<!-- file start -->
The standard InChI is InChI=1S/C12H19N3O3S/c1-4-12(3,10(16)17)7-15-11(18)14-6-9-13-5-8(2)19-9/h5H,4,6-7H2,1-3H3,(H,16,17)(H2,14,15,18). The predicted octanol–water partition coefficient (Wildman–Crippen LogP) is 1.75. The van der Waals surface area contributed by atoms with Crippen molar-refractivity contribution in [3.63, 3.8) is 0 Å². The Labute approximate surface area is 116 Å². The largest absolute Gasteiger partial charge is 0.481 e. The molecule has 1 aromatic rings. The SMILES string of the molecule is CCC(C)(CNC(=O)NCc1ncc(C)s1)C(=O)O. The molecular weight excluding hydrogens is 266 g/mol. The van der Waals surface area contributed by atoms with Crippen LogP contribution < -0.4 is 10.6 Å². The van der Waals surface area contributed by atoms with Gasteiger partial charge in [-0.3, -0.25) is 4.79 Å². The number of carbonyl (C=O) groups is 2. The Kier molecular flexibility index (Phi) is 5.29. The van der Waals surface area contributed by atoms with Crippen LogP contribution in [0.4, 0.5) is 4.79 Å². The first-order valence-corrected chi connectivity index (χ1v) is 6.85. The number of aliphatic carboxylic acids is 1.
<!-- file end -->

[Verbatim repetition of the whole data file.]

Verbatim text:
The standard InChI is InChI=1S/C12H19N3O3S/c1-4-12(3,10(16)17)7-15-11(18)14-6-9-13-5-8(2)19-9/h5H,4,6-7H2,1-3H3,(H,16,17)(H2,14,15,18). The predicted octanol–water partition coefficient (Wildman–Crippen LogP) is 1.75. The van der Waals surface area contributed by atoms with Crippen molar-refractivity contribution in [3.63, 3.8) is 0 Å². The Labute approximate surface area is 116 Å². The largest absolute Gasteiger partial charge is 0.481 e. The molecule has 1 aromatic rings. The SMILES string of the molecule is CCC(C)(CNC(=O)NCc1ncc(C)s1)C(=O)O. The molecular weight excluding hydrogens is 266 g/mol. The van der Waals surface area contributed by atoms with Crippen LogP contribution < -0.4 is 10.6 Å². The van der Waals surface area contributed by atoms with Gasteiger partial charge in [-0.3, -0.25) is 4.79 Å². The number of carbonyl (C=O) groups is 2. The Kier molecular flexibility index (Phi) is 5.29. The van der Waals surface area contributed by atoms with Crippen LogP contribution in [0.4, 0.5) is 4.79 Å². The first-order valence-corrected chi connectivity index (χ1v) is 6.85. The number of aliphatic carboxylic acids is 1.